NC HB2 law has consequences beyond transgender bathrooms
The N.C. General Assembly passed a new discrimination law, HB2, on March 23, 2016. The media has focused on the HB2 law’s prohibition of transgendered persons from using bathrooms and other sex segregated facilities. The HB2 law requires that transgendered persons use facilities that correspond to their birth gender. The law, however, has wider reaching implications for all North Carolina workers. Namely, the law has now stripped all North Carolina workers from using state courts to protect their rights against any form of employment discrimination.
NC previously allowed workers the right to sue in state court
Prior to HB2, if a worker was discriminated against on the basis of “race, religion, color, national origin, age, sex or handicap”, the worker could bring a lawsuit in North Carolina courts. This right was granted by the Equal Employment Practices Act (N.C. Gen. Stat. §143-422.2). North Carolina courts had jurisdiction under this law to hear these employment discrimination cases. Citizens of North Carolina pay taxes to support this court system.
HB2 changes all workplace discrimination law
HB2 was passed in an emergency session of the N.C. General Assembly. The NC General Assembly was responding to a Charlotte, NC ordinance forbidding discrimination in public accommodations against transgendered persons. Lt. Gov. Dan Forrest told CNBC in a recent interview that the bill’s purpose was to “defend women and children from predators in bathrooms”.
But while the public’s and media attention was focused on the transgender debate, the legislators inserted additional language into the bill. This insert stripped all workers in discrimination cases from enforcing state anti-discrimination laws. This change to the Equal Employment Practices Act reads as follows:
“This Article does not create, and shall not be construed to create or support, a statutory or common law private right of action, and no person may bring any civil action based upon the public policy expressed herein.”
What this change means for workers is that they cannot use their own state courts to enforce state law even when they are discriminated against for illegal reasons. For example, if a religious minority worker who was fired solely because of his religion, he could no longer sue his employer in N.C. courts.
HB2 Law and the N C Advocates
The N.C. Advocates for Justices, an organization comprised of attorneys who represent injured workers, discrimination victims and other citizens are alarmed over the law’s change. Some attorneys have speculated that the language must have been accidental. These lawyers speculate that many legislators did not realize the language’s impact. HB2 was hurriedly passed and had limited debate time. However, the N.C. General Assembly members have not indicated that this language was not intentional. None have indicated that they would correct the language when given the opportunity.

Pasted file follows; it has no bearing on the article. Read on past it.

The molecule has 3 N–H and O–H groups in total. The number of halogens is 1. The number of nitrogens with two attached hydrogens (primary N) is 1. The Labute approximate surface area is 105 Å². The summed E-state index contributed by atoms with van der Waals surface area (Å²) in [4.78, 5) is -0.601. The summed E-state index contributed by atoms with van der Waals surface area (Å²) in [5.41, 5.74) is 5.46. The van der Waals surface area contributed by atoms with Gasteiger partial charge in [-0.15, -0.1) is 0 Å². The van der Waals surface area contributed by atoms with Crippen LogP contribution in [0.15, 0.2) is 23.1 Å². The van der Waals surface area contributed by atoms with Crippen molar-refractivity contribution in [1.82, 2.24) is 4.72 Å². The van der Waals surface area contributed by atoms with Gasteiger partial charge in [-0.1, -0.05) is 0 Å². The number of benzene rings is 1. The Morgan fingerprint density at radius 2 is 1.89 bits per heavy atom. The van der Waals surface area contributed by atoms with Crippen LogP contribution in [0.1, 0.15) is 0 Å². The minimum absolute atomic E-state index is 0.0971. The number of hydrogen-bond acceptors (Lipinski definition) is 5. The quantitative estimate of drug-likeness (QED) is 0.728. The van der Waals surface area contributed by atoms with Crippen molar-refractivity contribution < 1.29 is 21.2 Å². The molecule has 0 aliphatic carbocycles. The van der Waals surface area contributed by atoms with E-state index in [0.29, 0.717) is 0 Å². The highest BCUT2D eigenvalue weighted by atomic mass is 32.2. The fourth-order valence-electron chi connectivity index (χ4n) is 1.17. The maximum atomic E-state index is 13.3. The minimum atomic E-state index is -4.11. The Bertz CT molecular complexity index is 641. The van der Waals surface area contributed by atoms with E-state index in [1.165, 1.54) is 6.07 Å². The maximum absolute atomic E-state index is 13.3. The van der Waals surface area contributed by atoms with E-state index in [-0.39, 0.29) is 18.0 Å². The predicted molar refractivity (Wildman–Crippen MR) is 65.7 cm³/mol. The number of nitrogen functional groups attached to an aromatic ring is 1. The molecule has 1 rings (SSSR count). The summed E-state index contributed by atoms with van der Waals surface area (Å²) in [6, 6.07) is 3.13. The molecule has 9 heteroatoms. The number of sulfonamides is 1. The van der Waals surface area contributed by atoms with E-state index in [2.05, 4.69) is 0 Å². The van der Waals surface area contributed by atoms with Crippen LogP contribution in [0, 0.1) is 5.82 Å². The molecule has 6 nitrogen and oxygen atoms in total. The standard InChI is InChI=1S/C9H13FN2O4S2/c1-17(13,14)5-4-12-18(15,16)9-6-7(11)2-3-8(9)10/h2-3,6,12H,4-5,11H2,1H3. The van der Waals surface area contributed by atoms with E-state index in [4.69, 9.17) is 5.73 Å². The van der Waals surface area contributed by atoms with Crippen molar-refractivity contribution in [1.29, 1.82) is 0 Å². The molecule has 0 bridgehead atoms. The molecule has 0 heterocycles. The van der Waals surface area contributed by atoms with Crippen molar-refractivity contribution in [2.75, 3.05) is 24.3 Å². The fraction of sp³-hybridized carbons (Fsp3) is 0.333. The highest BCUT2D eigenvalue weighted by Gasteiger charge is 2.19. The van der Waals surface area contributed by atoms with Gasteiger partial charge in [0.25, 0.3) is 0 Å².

Similarly, David Gantt, Chairman of the Buncombe County Commissioners and a practicing attorney, noted that the new law was akin to the state imposing a speed limit of 65 mph and then telling every motorist that there was no enforcement of speed limits. He planned to bring a resolution before the Commission condemning the bill.
On April 12, 2016, Governor Patrick McCory issued a statement asking the legislature to amend HB2 and restore a state cause of action based on wrongful employment discrimination. Unfortunately, this “support and encouragement” does nothing to restore worker’s rights. Had Governor McCory vetoed HB2 because of this language, the provision would not have become law. Once the governor signed the bill, he gave up any power to change it. At this point, the legislature is solely in control of amending the law.
Federal court often inferior to state court
If the law stands, then workers in NC will have no recourse outside of federal law to enforce their rights. Federal laws such as the Equal Protection Act, the Americans with Disabilities Act, and the Equal Pay Act do provide recourse for discrimination in federal courts. Unfortunately, it is more expensive and demanding to sue in federal court. A worker must often first report their case to the Equal Employment Opportunity Commission (EEOC) before he can file suit. If the EEOC fails to act, the worker is issued a right to sue letter. The worker then has only 90 days to hire counsel and file his lawsuit. Additionally, a worker must bring his case to the EEOC within 180 days of the time he learned or should have known of the discrimination. For example, if a worker was passed over for a promotion due to her sex and 181 days later, her boss admitted the company didn’t promote her because she was a woman, the woman may be barred from bringing any claim. The Court may rule the employee should have known of the discrimination at the time the promotion happened. North Carolina law, by contrast, allowed workers typically three (3) years to bring suit from the date of the discrimination. The costs of pursuing a claim in state court was also much less expensive, usually half the filing fee of federal court. Remedies in state court were also often more favorable than those in federal court.
N.C in extreme minority in denying its citizens right to sue
Mississippi and North Carolina are now the only two states that forbid employment discrimination but have no method of enforcing the law.
In the passing of HB2, the N.C. General Assembly has accomplished a magician’s act. While the public focused on the magician’s right hand while it debated transgender bathroom issues, the public ignored the magician’s left hand as it removed worker’s rights.